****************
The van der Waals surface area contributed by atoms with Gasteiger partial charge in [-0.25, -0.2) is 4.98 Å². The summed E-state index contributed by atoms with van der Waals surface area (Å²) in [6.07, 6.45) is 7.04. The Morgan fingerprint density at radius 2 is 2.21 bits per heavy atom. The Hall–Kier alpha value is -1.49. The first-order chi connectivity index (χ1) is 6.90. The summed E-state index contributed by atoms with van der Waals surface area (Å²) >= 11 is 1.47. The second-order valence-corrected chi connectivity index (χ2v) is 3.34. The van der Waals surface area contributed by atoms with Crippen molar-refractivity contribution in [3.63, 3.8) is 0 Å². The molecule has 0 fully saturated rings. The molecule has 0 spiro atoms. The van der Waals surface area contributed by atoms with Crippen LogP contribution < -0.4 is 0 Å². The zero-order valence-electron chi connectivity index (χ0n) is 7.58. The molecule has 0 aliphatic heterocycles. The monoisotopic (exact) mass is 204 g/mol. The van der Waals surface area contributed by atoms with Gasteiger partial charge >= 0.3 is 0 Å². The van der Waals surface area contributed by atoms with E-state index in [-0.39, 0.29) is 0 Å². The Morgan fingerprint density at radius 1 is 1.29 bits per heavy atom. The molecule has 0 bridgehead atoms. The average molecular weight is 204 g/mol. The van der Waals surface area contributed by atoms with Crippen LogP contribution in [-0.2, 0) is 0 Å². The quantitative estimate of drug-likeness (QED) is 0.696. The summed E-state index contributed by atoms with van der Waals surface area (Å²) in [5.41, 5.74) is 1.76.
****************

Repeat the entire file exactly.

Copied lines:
The van der Waals surface area contributed by atoms with Gasteiger partial charge in [-0.25, -0.2) is 4.98 Å². The summed E-state index contributed by atoms with van der Waals surface area (Å²) in [6.07, 6.45) is 7.04. The Morgan fingerprint density at radius 2 is 2.21 bits per heavy atom. The Hall–Kier alpha value is -1.49. The first-order chi connectivity index (χ1) is 6.90. The summed E-state index contributed by atoms with van der Waals surface area (Å²) >= 11 is 1.47. The second-order valence-corrected chi connectivity index (χ2v) is 3.34. The van der Waals surface area contributed by atoms with Crippen molar-refractivity contribution in [3.63, 3.8) is 0 Å². The molecule has 0 fully saturated rings. The molecule has 0 spiro atoms. The van der Waals surface area contributed by atoms with Crippen LogP contribution < -0.4 is 0 Å². The zero-order valence-electron chi connectivity index (χ0n) is 7.58. The molecule has 0 aliphatic heterocycles. The monoisotopic (exact) mass is 204 g/mol. The van der Waals surface area contributed by atoms with Gasteiger partial charge >= 0.3 is 0 Å². The van der Waals surface area contributed by atoms with E-state index in [-0.39, 0.29) is 0 Å². The Morgan fingerprint density at radius 1 is 1.29 bits per heavy atom. The molecule has 0 bridgehead atoms. The average molecular weight is 204 g/mol. The van der Waals surface area contributed by atoms with Crippen LogP contribution in [-0.2, 0) is 0 Å². The quantitative estimate of drug-likeness (QED) is 0.696. The summed E-state index contributed by atoms with van der Waals surface area (Å²) in [5.41, 5.74) is 1.76.